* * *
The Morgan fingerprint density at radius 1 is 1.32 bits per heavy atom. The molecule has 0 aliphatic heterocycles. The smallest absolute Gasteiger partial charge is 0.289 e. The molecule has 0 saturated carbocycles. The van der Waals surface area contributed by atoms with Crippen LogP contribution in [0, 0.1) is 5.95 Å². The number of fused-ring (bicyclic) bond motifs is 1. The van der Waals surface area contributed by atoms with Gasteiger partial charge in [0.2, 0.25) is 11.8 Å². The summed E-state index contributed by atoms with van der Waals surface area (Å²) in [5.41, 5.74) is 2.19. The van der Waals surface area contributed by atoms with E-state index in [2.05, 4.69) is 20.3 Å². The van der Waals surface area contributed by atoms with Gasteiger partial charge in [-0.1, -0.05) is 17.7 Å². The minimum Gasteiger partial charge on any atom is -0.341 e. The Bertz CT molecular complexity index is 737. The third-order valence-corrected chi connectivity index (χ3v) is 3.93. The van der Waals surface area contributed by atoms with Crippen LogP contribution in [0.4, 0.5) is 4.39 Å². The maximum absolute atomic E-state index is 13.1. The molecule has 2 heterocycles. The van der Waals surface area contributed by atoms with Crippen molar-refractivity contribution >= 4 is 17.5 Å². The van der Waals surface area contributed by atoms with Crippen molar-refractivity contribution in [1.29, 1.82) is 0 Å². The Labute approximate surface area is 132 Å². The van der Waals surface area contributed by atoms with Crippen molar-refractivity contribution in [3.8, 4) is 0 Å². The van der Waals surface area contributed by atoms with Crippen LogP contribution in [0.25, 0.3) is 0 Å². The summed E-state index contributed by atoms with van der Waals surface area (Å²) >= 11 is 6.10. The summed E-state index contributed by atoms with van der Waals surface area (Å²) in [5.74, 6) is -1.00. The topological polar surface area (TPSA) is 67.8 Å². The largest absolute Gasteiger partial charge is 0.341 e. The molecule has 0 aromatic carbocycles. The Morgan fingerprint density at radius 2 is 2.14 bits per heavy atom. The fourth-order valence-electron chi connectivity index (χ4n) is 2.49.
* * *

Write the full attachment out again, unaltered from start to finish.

The Morgan fingerprint density at radius 1 is 1.32 bits per heavy atom. The molecule has 0 aliphatic heterocycles. The smallest absolute Gasteiger partial charge is 0.289 e. The molecule has 0 saturated carbocycles. The van der Waals surface area contributed by atoms with Crippen LogP contribution in [0, 0.1) is 5.95 Å². The number of fused-ring (bicyclic) bond motifs is 1. The van der Waals surface area contributed by atoms with Gasteiger partial charge in [0.2, 0.25) is 11.8 Å². The summed E-state index contributed by atoms with van der Waals surface area (Å²) in [5.41, 5.74) is 2.19. The van der Waals surface area contributed by atoms with E-state index in [2.05, 4.69) is 20.3 Å². The van der Waals surface area contributed by atoms with Gasteiger partial charge in [-0.1, -0.05) is 17.7 Å². The minimum Gasteiger partial charge on any atom is -0.341 e. The Bertz CT molecular complexity index is 737. The third-order valence-corrected chi connectivity index (χ3v) is 3.93. The van der Waals surface area contributed by atoms with Crippen LogP contribution in [0.4, 0.5) is 4.39 Å². The maximum absolute atomic E-state index is 13.1. The molecule has 2 heterocycles. The van der Waals surface area contributed by atoms with Crippen molar-refractivity contribution >= 4 is 17.5 Å². The van der Waals surface area contributed by atoms with Crippen molar-refractivity contribution in [1.29, 1.82) is 0 Å². The Labute approximate surface area is 132 Å². The van der Waals surface area contributed by atoms with Crippen molar-refractivity contribution in [3.8, 4) is 0 Å². The van der Waals surface area contributed by atoms with Crippen LogP contribution in [0.25, 0.3) is 0 Å². The summed E-state index contributed by atoms with van der Waals surface area (Å²) >= 11 is 6.10. The summed E-state index contributed by atoms with van der Waals surface area (Å²) in [5.74, 6) is -1.00. The topological polar surface area (TPSA) is 67.8 Å². The largest absolute Gasteiger partial charge is 0.341 e. The molecule has 0 aromatic carbocycles. The Morgan fingerprint density at radius 2 is 2.14 bits per heavy atom. The fourth-order valence-electron chi connectivity index (χ4n) is 2.49.